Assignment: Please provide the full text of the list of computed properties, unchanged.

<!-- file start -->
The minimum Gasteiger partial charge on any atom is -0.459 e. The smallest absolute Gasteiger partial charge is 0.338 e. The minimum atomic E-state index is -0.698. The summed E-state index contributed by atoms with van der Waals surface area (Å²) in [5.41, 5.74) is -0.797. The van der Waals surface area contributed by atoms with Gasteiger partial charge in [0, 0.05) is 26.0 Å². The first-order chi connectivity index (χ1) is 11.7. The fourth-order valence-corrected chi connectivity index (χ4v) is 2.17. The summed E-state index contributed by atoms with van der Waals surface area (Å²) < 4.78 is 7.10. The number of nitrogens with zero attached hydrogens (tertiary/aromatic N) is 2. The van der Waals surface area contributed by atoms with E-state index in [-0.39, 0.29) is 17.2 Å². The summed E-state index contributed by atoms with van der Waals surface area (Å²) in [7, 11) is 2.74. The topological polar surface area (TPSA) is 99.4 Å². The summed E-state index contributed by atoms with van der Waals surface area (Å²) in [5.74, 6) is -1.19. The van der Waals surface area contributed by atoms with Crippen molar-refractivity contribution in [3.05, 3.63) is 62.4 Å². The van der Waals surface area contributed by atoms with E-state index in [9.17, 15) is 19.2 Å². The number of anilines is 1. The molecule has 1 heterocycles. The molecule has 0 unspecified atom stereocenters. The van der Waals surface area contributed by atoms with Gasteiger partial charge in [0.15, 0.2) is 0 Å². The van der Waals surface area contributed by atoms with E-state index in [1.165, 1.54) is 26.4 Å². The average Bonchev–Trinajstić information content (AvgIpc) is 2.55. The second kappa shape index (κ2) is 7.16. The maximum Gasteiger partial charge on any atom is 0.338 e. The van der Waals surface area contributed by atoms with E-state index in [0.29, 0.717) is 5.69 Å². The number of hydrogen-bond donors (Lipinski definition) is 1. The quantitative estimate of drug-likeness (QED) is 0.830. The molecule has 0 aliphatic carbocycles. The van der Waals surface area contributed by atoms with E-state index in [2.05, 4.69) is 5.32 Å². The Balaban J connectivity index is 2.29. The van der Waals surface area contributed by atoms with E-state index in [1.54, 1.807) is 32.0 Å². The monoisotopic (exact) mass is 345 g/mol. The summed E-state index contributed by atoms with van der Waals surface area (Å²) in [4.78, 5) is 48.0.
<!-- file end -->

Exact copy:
The minimum Gasteiger partial charge on any atom is -0.459 e. The smallest absolute Gasteiger partial charge is 0.338 e. The minimum atomic E-state index is -0.698. The summed E-state index contributed by atoms with van der Waals surface area (Å²) in [5.41, 5.74) is -0.797. The van der Waals surface area contributed by atoms with Gasteiger partial charge in [0, 0.05) is 26.0 Å². The first-order chi connectivity index (χ1) is 11.7. The fourth-order valence-corrected chi connectivity index (χ4v) is 2.17. The summed E-state index contributed by atoms with van der Waals surface area (Å²) < 4.78 is 7.10. The number of nitrogens with zero attached hydrogens (tertiary/aromatic N) is 2. The van der Waals surface area contributed by atoms with E-state index in [-0.39, 0.29) is 17.2 Å². The summed E-state index contributed by atoms with van der Waals surface area (Å²) in [7, 11) is 2.74. The topological polar surface area (TPSA) is 99.4 Å². The summed E-state index contributed by atoms with van der Waals surface area (Å²) in [5.74, 6) is -1.19. The van der Waals surface area contributed by atoms with Crippen molar-refractivity contribution in [3.05, 3.63) is 62.4 Å². The van der Waals surface area contributed by atoms with E-state index in [9.17, 15) is 19.2 Å². The number of anilines is 1. The molecule has 1 heterocycles. The molecule has 0 unspecified atom stereocenters. The van der Waals surface area contributed by atoms with Gasteiger partial charge in [0.15, 0.2) is 0 Å². The van der Waals surface area contributed by atoms with E-state index in [1.165, 1.54) is 26.4 Å². The average Bonchev–Trinajstić information content (AvgIpc) is 2.55. The second kappa shape index (κ2) is 7.16. The maximum Gasteiger partial charge on any atom is 0.338 e. The van der Waals surface area contributed by atoms with E-state index in [0.29, 0.717) is 5.69 Å². The number of hydrogen-bond donors (Lipinski definition) is 1. The quantitative estimate of drug-likeness (QED) is 0.830. The molecule has 0 aliphatic carbocycles. The van der Waals surface area contributed by atoms with E-state index in [2.05, 4.69) is 5.32 Å². The Balaban J connectivity index is 2.29. The van der Waals surface area contributed by atoms with E-state index in [1.54, 1.807) is 32.0 Å². The monoisotopic (exact) mass is 345 g/mol. The summed E-state index contributed by atoms with van der Waals surface area (Å²) in [4.78, 5) is 48.0.